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Dale's cone, spontaneous misconceptions, fraud

The bogus "Dale's cone"

By Steve Draper,   Department of Psychology,   University of Glasgow.

The issue or phenomenon


The issue or pheno
The false cone
The real cone exists
The false Confucius

Model 1: random mutation. Scholarship's reasoned rebuttal of the attribution

Archiv ref: model of random meme.
Thalheimer etc. doing the scholarship => the attribution (authority) is wrong.

Model 2: Analogy to other pyramids. Theory and experiment's reasoned rebuttal of the assertion

Bloom, xref my neoBloom.
Evidence against the presupposition behind the assertions:
DrFox (even if medium, then motivation X delivery skill)
NGray: more interesting points about medium use in teaching

Ls don't know how/where they learned (so feeling of recog on seeing the cone
may be a delusion even about the reader's own experience).
(DrFox showed) it all depends on whether trying to learn, or just to be

Model 3: Spontaneous misconceptions. The educational theory of the unreasonable endurance of this error

Other cases: I hear, I see, I do.  I have to create this: doesn't seem to be
on my joke/quotes page after all.

Huge false attribs.

Viennot, SponCons as the theory of why these recur (not random bad
scholarship, but an educational reason.)
They occur in every disc.  E.g. plants feeding through their roots.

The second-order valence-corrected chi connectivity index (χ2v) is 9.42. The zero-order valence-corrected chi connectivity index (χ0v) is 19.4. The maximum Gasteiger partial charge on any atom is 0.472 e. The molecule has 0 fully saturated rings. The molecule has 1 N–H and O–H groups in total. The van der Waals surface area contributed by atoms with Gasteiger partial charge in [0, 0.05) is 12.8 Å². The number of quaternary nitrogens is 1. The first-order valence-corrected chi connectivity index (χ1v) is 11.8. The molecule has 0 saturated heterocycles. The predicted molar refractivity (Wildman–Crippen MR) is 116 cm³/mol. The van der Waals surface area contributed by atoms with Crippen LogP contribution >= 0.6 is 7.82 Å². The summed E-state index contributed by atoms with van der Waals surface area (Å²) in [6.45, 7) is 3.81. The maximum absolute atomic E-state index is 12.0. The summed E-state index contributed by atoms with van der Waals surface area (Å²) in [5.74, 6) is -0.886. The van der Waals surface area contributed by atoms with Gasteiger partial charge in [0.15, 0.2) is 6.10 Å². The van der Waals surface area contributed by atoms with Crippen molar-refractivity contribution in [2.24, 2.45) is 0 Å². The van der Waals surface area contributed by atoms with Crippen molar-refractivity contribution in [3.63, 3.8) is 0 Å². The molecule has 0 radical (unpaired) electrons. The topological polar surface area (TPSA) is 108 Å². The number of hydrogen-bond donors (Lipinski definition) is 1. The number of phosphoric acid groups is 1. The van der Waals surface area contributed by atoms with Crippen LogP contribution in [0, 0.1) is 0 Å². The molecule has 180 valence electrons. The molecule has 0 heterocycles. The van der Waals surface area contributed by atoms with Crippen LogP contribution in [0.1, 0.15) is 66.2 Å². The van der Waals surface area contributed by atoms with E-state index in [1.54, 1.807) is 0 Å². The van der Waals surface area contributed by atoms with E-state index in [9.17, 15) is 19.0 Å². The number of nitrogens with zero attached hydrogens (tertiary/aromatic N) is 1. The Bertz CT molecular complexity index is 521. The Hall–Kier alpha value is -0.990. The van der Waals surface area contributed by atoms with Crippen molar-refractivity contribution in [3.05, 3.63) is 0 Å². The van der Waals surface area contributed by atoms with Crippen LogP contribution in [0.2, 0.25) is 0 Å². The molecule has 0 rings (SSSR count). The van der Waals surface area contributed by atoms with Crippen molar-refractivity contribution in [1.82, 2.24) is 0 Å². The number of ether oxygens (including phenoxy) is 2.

• So model 1 establishing that there is no case to answer because therer never has been any (published, peer reviewed) evidence, and the assertions of authority are all false.
  • Model 2 establishes that if, nevertheless, we were to consider the bogus cone as a hypothesis, then these are several lines of both data and theory suggesting it is probably quite wrong and an unpromising hypothsis to research.
  • Model 3 tells us that nevertheless we are likely to see it perennially asserted because it seems to trigger a powerful though spurious resonance with our experience and attitudes.


    Why is it attractive?
    The truths it falsely seems to express?
    Cone / see, hear, do
    Falling asleep when forcing ourselves to read
    Falling asleep over TV but not blaming ourselves
    Falling asleep in conversation but not blaming ourselves
    BUT cone has no "thinking" as a mode of learning


  • Will Thalheimer:   top of website   page1   page2   page3   page4   A ppt
  • Lalley, J. P. and Miller R. H. (2007) "The Learning Pyramid: Does It Point Teachers in the Right Direction?" Education vol.128 no.1 pp.64-79


  • Niamh's report

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